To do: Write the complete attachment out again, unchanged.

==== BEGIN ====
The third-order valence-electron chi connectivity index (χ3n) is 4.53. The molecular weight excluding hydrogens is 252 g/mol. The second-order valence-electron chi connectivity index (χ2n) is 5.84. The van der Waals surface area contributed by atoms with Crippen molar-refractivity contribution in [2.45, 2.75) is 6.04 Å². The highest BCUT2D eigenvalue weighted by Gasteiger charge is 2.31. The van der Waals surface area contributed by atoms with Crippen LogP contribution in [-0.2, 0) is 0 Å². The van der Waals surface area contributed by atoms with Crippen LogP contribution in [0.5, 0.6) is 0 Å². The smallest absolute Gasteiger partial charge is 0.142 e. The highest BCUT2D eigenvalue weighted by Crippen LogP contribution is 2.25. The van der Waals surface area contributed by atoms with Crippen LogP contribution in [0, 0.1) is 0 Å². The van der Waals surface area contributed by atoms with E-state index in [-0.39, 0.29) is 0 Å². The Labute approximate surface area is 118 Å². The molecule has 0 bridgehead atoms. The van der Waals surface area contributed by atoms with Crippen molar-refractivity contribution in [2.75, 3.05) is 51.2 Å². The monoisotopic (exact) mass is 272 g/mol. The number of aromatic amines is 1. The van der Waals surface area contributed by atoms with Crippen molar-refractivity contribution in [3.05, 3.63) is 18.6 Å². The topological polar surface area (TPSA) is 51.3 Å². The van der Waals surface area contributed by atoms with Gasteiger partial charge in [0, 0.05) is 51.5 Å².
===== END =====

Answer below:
The third-order valence-electron chi connectivity index (χ3n) is 4.53. The molecular weight excluding hydrogens is 252 g/mol. The second-order valence-electron chi connectivity index (χ2n) is 5.84. The van der Waals surface area contributed by atoms with Crippen molar-refractivity contribution in [2.45, 2.75) is 6.04 Å². The highest BCUT2D eigenvalue weighted by Gasteiger charge is 2.31. The van der Waals surface area contributed by atoms with Crippen LogP contribution in [-0.2, 0) is 0 Å². The van der Waals surface area contributed by atoms with Crippen LogP contribution in [0.5, 0.6) is 0 Å². The smallest absolute Gasteiger partial charge is 0.142 e. The highest BCUT2D eigenvalue weighted by Crippen LogP contribution is 2.25. The van der Waals surface area contributed by atoms with Crippen LogP contribution in [0, 0.1) is 0 Å². The van der Waals surface area contributed by atoms with E-state index in [-0.39, 0.29) is 0 Å². The Labute approximate surface area is 118 Å². The molecule has 0 bridgehead atoms. The van der Waals surface area contributed by atoms with Crippen molar-refractivity contribution in [2.75, 3.05) is 51.2 Å². The monoisotopic (exact) mass is 272 g/mol. The number of aromatic amines is 1. The van der Waals surface area contributed by atoms with Crippen molar-refractivity contribution in [3.05, 3.63) is 18.6 Å². The topological polar surface area (TPSA) is 51.3 Å². The van der Waals surface area contributed by atoms with Gasteiger partial charge in [0, 0.05) is 51.5 Å².